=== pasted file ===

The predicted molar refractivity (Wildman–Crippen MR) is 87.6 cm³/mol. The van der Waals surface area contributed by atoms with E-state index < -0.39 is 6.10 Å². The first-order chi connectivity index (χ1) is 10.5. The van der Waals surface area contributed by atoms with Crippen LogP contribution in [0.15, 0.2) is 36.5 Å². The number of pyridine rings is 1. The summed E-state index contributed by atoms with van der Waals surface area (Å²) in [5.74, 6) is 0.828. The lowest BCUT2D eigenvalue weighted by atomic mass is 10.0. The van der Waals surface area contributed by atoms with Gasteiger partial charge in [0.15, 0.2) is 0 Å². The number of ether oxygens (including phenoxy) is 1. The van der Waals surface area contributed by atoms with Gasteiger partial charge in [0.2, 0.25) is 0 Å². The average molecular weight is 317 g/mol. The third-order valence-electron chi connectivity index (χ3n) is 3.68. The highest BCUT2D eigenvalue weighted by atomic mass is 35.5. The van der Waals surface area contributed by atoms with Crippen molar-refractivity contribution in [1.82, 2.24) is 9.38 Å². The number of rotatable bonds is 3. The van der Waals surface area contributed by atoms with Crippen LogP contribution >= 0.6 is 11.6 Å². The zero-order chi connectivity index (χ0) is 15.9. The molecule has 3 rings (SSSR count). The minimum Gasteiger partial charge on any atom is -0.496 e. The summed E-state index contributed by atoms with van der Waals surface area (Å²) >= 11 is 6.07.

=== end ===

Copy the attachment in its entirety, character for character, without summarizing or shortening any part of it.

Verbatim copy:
The predicted molar refractivity (Wildman–Crippen MR) is 87.6 cm³/mol. The van der Waals surface area contributed by atoms with E-state index < -0.39 is 6.10 Å². The first-order chi connectivity index (χ1) is 10.5. The van der Waals surface area contributed by atoms with Crippen LogP contribution in [0.15, 0.2) is 36.5 Å². The number of pyridine rings is 1. The summed E-state index contributed by atoms with van der Waals surface area (Å²) in [5.74, 6) is 0.828. The lowest BCUT2D eigenvalue weighted by atomic mass is 10.0. The van der Waals surface area contributed by atoms with Gasteiger partial charge in [0.15, 0.2) is 0 Å². The number of ether oxygens (including phenoxy) is 1. The van der Waals surface area contributed by atoms with Gasteiger partial charge in [0.2, 0.25) is 0 Å². The average molecular weight is 317 g/mol. The third-order valence-electron chi connectivity index (χ3n) is 3.68. The highest BCUT2D eigenvalue weighted by atomic mass is 35.5. The van der Waals surface area contributed by atoms with Crippen molar-refractivity contribution in [1.82, 2.24) is 9.38 Å². The number of rotatable bonds is 3. The van der Waals surface area contributed by atoms with Crippen LogP contribution >= 0.6 is 11.6 Å². The zero-order chi connectivity index (χ0) is 15.9. The molecule has 3 rings (SSSR count). The minimum Gasteiger partial charge on any atom is -0.496 e. The summed E-state index contributed by atoms with van der Waals surface area (Å²) >= 11 is 6.07.